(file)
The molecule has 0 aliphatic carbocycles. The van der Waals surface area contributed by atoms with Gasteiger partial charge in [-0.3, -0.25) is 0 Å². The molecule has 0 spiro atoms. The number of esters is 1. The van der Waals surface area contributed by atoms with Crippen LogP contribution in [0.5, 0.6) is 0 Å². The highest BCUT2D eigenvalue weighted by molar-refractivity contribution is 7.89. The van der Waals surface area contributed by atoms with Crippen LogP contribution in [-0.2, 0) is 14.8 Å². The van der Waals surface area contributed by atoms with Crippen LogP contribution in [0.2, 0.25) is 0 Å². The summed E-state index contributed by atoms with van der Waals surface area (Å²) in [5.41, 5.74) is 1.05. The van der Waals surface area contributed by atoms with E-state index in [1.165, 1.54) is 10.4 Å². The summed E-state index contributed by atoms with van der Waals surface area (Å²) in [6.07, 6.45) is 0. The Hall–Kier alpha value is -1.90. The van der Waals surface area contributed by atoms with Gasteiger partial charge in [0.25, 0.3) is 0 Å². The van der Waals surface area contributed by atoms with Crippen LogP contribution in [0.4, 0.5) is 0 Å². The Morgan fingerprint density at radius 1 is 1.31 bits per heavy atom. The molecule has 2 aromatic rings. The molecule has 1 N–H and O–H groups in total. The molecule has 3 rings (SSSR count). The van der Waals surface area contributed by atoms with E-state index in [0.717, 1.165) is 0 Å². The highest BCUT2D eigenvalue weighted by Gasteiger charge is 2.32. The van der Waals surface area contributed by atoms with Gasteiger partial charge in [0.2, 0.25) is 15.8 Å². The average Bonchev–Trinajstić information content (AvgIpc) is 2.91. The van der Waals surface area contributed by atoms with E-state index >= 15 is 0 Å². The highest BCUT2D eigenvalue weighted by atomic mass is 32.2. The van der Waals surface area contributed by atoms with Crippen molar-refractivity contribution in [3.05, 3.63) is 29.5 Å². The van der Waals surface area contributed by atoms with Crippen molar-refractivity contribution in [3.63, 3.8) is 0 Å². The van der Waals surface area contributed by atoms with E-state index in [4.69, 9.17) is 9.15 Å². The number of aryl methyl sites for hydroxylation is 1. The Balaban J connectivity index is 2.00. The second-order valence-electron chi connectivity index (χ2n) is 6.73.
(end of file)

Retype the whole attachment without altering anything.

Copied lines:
The molecule has 0 aliphatic carbocycles. The van der Waals surface area contributed by atoms with Gasteiger partial charge in [-0.3, -0.25) is 0 Å². The molecule has 0 spiro atoms. The number of esters is 1. The van der Waals surface area contributed by atoms with Crippen LogP contribution in [0.5, 0.6) is 0 Å². The highest BCUT2D eigenvalue weighted by molar-refractivity contribution is 7.89. The van der Waals surface area contributed by atoms with Crippen LogP contribution in [-0.2, 0) is 14.8 Å². The van der Waals surface area contributed by atoms with Crippen LogP contribution in [0.2, 0.25) is 0 Å². The summed E-state index contributed by atoms with van der Waals surface area (Å²) in [5.41, 5.74) is 1.05. The van der Waals surface area contributed by atoms with E-state index in [1.165, 1.54) is 10.4 Å². The summed E-state index contributed by atoms with van der Waals surface area (Å²) in [6.07, 6.45) is 0. The Hall–Kier alpha value is -1.90. The van der Waals surface area contributed by atoms with Gasteiger partial charge in [0.25, 0.3) is 0 Å². The van der Waals surface area contributed by atoms with Crippen LogP contribution in [0.4, 0.5) is 0 Å². The Morgan fingerprint density at radius 1 is 1.31 bits per heavy atom. The molecule has 2 aromatic rings. The molecule has 1 N–H and O–H groups in total. The molecule has 3 rings (SSSR count). The van der Waals surface area contributed by atoms with E-state index in [0.717, 1.165) is 0 Å². The highest BCUT2D eigenvalue weighted by Gasteiger charge is 2.32. The van der Waals surface area contributed by atoms with Gasteiger partial charge in [0.2, 0.25) is 15.8 Å². The average Bonchev–Trinajstić information content (AvgIpc) is 2.91. The van der Waals surface area contributed by atoms with E-state index >= 15 is 0 Å². The highest BCUT2D eigenvalue weighted by atomic mass is 32.2. The van der Waals surface area contributed by atoms with Crippen molar-refractivity contribution in [3.05, 3.63) is 29.5 Å². The van der Waals surface area contributed by atoms with Crippen molar-refractivity contribution in [3.63, 3.8) is 0 Å². The van der Waals surface area contributed by atoms with E-state index in [4.69, 9.17) is 9.15 Å². The number of aryl methyl sites for hydroxylation is 1. The Balaban J connectivity index is 2.00. The second-order valence-electron chi connectivity index (χ2n) is 6.73.